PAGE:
Good Grief! Adjusting to Parenthood

Letting Go of What We Give Up When We Become Parents, by Meri Levy, MFT

In becoming parents, along with the love and joy that a baby brings, we often face issues that arise relating to our own childhood experiences. For many people, the unmet needs and wants from our childhood simmer below the surface, and the arrival of a baby and the transition to becoming a parent can bring them to the forefront.

It is important to allow ourselves to grieve the losses that are a part of becoming a parent — the loss of nurturing we feel as the focus shifts to nurturing our child, the loss of independence, and our diminished ability to focus on our own needs — and work on letting go of unmet expectations regarding our own childhood.

The phases of grieving have long been studied and are well understood, although their duration, order and intensity can vary greatly, and each individual’s experience is unique.

The first phase is denial: in this case we deny feelings of loss because they seem inappropriate or are too uncomfortable to deal with.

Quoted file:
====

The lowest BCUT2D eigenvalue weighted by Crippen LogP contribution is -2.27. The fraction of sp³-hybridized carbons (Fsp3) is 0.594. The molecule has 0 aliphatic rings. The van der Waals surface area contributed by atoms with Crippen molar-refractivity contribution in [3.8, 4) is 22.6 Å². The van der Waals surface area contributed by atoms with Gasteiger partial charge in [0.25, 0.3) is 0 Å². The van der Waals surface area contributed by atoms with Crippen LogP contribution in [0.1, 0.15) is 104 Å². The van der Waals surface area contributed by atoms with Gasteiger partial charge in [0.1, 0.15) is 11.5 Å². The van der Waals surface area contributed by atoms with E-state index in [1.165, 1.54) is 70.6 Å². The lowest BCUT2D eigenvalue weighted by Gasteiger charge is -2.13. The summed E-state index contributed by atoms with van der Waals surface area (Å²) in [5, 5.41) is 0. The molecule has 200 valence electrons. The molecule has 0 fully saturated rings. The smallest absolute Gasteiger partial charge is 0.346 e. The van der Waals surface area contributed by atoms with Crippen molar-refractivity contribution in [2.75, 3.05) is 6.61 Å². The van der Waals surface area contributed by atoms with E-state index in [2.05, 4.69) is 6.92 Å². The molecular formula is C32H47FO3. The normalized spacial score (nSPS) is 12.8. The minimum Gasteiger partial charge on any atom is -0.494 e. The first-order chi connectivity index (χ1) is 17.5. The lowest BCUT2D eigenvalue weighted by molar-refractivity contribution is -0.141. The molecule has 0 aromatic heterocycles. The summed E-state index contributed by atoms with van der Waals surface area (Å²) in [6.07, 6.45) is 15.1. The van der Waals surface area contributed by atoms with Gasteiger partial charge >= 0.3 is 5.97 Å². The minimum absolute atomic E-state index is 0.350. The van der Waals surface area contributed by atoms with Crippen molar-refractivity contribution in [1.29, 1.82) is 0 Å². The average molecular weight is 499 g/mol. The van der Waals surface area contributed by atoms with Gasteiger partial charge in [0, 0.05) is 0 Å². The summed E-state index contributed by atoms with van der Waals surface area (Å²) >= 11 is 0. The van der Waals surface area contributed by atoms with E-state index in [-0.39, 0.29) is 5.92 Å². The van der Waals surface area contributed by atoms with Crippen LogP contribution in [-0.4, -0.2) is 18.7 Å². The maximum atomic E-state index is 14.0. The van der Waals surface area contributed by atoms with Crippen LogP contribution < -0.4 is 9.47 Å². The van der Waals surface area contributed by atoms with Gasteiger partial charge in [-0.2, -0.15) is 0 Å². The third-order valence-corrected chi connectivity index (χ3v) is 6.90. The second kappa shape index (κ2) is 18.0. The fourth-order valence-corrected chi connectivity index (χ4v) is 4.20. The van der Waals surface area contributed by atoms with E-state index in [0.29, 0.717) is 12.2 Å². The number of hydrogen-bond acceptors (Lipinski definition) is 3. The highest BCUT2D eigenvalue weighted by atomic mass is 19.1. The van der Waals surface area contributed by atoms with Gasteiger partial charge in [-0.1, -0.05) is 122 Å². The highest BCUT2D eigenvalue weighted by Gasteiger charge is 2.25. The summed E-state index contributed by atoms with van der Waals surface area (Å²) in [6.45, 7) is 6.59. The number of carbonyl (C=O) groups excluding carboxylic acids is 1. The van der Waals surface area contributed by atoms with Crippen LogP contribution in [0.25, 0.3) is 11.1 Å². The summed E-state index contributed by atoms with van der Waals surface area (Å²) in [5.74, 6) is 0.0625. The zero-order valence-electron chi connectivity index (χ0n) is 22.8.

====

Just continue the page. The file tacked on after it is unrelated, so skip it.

The second phase is anger, and this can take many forms: anger at our partner for their lack of support, anger at our parents for perceived flaws, anger at friends for their lack of understanding of the changes we are experiencing. And even sometimes anger at our child, for the endless demands or because our baby differs from our expectations.

The third phase of grief is bargaining: attempting to avoid or undo our uncomfortable feelings. “If only I had a more supportive husband…, or an easier baby,” etc. These are ways we avoid dealing with the fact that parenting is incredibly hard work, and that our unmet needs from childhood have not and most likely will not be met.

The fourth phase of grief is depression. This can include intense sadness, feelings of hopelessness, loss of interest in life, and a feeling of numbness. Depression is a normal phase of grieving, but when it becomes severe (i.e. thoughts of harming oneself or others) or persistent (more than two weeks), it is crucial to get help.

The fifth and final phase of grief is acceptance. We feel comfortable in our new role as parents. We accept, and can even joke about, how our life has changed and how our child has become the center of our world. And importantly, we do what we can to nurture ourselves, without blaming others, without feeling guilty, knowing that we deserve taking care of, even if the only one who can do it is ourself.